Eddie Richard with his daughter, Kayla Lawrence, and granddaughter, Dakota, in front of the fruit market sign.

Just outside of Middletown in Frederick County, Richard’s Fruit Market, established in 1953 by James Sr. and Mary Richard, is a favorite local spot for fresh fruit, vegetables, jams, meats, and seasonal flowers. Even more notable are their peaches and apples, which are celebrated with festivals every year. The fruit market is owned and operated by the Richard family, whose farm was established in 1878 and has been in the family for five generations. The family just welcomed the newest addition and sixth generation, Dakota, in the fall of 2018. Mary retired at the end of 2018 after 65 years of service to the market, leaving her son, Eddie, and granddaughter, Kayla, to manage the family business. The farm, like many others in Virginia throughout the past few years, has had to adapt to harsh growing conditions due to several wet seasons and extreme temperatures leading to a devastating impact on their crops. Additionally, Fredrick County has seen a stark increase in subdivisions and other urban development. The Richard family knew they needed to act fast to ensure that Mary’s legacy would be preserved and that the family farm would stay intact for future generations.

After discussing the future of the farm, the Richard family decided to place their 60-acre farm under a conservation easement to be forever protected. Conservation Partners and the Virginia Outdoors Foundation were able to assist the family in achieving their goal and the conservation easement was recorded in November of 2018, just before Mary’s retirement.

An orchard row on the Richard farm.

“There is so much development happening right around the farm and all over the county,” says Eddie. “We knew that if we didn’t do something permanent, the future of this farm that has been in the family for five generations could be at risk.” He looked over at Kayla and his seven-month old granddaughter and added, “I also wanted to provide a future for them. Placing the farm in a conservation easement allows the farm to be forever protected and allows for some financial security for our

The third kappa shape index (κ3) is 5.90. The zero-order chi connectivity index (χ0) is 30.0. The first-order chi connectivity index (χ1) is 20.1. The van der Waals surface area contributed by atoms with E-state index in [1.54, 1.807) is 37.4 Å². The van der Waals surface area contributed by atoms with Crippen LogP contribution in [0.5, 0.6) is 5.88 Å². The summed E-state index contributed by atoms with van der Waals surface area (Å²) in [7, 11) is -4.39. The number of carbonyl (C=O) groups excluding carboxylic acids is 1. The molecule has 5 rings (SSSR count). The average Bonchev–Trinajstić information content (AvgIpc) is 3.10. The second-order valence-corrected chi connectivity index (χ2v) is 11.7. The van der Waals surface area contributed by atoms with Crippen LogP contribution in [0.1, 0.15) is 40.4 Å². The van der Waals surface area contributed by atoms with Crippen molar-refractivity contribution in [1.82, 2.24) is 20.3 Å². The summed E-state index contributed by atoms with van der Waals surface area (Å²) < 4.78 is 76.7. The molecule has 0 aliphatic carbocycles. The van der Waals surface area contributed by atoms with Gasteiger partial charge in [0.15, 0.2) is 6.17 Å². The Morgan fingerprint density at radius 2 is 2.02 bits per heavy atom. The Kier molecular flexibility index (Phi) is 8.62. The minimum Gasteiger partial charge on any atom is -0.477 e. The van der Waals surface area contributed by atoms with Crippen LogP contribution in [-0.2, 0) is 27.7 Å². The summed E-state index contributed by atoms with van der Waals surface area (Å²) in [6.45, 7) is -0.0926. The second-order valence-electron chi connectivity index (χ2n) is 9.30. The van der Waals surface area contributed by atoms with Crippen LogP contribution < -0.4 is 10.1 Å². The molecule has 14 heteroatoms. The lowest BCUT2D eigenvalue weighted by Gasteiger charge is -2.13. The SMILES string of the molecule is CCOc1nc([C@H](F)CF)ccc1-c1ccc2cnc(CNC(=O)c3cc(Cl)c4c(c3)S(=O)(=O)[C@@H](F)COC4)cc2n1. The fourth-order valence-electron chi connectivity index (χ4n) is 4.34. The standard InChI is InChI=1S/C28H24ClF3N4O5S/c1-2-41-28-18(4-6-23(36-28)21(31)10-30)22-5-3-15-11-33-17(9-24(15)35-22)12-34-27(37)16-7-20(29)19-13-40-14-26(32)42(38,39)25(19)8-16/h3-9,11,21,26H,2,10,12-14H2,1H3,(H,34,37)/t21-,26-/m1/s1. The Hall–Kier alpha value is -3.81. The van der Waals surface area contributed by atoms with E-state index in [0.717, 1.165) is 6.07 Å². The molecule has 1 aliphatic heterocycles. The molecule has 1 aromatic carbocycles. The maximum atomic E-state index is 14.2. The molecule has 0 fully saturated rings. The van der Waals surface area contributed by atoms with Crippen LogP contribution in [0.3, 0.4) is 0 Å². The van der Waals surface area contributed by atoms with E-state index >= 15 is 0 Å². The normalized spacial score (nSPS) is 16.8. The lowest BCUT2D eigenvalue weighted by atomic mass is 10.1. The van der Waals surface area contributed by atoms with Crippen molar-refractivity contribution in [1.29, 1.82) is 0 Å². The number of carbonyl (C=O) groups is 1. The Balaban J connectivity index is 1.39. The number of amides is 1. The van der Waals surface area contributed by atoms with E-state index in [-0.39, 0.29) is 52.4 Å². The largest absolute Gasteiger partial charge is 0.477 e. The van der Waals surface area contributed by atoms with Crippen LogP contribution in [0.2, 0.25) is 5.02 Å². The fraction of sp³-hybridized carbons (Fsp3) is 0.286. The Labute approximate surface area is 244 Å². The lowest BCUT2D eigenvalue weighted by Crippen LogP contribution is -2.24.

Market- for them.”

Tori Kennedy, Process Manager at Conservation Partners, knew the importance of making the easement happen. “I joined Conservation Partners in August of 2018 and my first assignment was Richard’s Fruit Market,” says Kennedy. “I drove out to the Market to introduce myself to the family and discuss their background and goals of the easement. While driving on the back roads, I saw several subdivisions being built contrasted by abandoned farms and orchards. Walking into the market, I was warmly greeted by Kayla, pregnant with Dakota, and her father, Eddie. When I left, I was instantly impacted by this family and knew that I had to do my best to make sure the easement was successful and that the process would go as smoothly as possible.” Tori worked with the Virginia Outdoors Foundation, VDOT, Frederick County, and the Richard family’s attorney and appraiser to ensure that the easement would record by the end of that year.

Kayla and Dakota Lawrence with their horse.

“Conservation Partners and the Virginia Outdoors Foundation were great to work with,” states Kayla. “We are so grateful to the Foundation for agreeing to hold the easement. They were very helpful and responsive throughout the process. Conservation Partners was very efficient and always available to answer our questions and reassure us that everything would work out. They went above and beyond to make sure our process ran smoothly and faced any challenges that arose on our behalf so that we could focus on the Market and Dakota’s birth.”

Richard’s Fruit Market took advantage of the Advance Funding Program offered by Conservation Partners to alleviate the financial burdens associated with the easement donation process. This enabled the Market to remain financially stable after a very wet season.

The Market is ready for the 2019 season and is ready to expand even more. Their greenhouse is full of sprouting produce including tomatoes,
cucumbers, and squash and they have several rows of seasonal flowers planted for a “pick-your-own” flower garden. The orchards are flourishing, and the family is hopeful for a very successful harvest. The farm also offers fun, family-friendly educational activities that allow local kids to visit with farm animals. Eddie will also be offering a gardening series for adults
starting summer and fall of 2019.

The greenhouse with lots of fresh produce and flowers growing inside.

“Part of why I love what I do is that while we are out accomplishing important land conservation in Virginia, we are also building relationships with the landowners and helping them turn their vision for their land into reality,” adds Kennedy.

For more information on land conservation, please call Conservation Partners at (540) 464-1899 or visit our website at www.conservationpartnersllc.com.